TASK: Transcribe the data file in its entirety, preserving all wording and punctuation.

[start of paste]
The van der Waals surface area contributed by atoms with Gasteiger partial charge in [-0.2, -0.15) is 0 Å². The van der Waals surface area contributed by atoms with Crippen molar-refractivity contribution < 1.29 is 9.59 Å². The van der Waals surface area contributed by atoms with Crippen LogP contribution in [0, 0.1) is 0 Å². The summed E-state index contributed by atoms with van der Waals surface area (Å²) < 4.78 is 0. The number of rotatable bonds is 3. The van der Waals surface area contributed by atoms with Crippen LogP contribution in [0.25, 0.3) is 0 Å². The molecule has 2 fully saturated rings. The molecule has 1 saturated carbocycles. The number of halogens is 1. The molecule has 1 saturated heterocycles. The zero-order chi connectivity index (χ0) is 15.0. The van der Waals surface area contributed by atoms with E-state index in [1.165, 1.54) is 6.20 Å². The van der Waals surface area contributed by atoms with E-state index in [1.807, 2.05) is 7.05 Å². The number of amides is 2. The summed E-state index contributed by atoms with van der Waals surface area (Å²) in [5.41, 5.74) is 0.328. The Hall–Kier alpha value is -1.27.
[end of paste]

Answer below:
The van der Waals surface area contributed by atoms with Gasteiger partial charge in [-0.2, -0.15) is 0 Å². The van der Waals surface area contributed by atoms with Crippen molar-refractivity contribution < 1.29 is 9.59 Å². The van der Waals surface area contributed by atoms with Crippen LogP contribution in [0, 0.1) is 0 Å². The summed E-state index contributed by atoms with van der Waals surface area (Å²) < 4.78 is 0. The number of rotatable bonds is 3. The van der Waals surface area contributed by atoms with Crippen LogP contribution in [0.25, 0.3) is 0 Å². The molecule has 2 fully saturated rings. The molecule has 1 saturated carbocycles. The number of halogens is 1. The molecule has 1 saturated heterocycles. The zero-order chi connectivity index (χ0) is 15.0. The van der Waals surface area contributed by atoms with E-state index in [1.165, 1.54) is 6.20 Å². The van der Waals surface area contributed by atoms with E-state index in [1.807, 2.05) is 7.05 Å². The number of amides is 2. The summed E-state index contributed by atoms with van der Waals surface area (Å²) in [5.41, 5.74) is 0.328. The Hall–Kier alpha value is -1.27.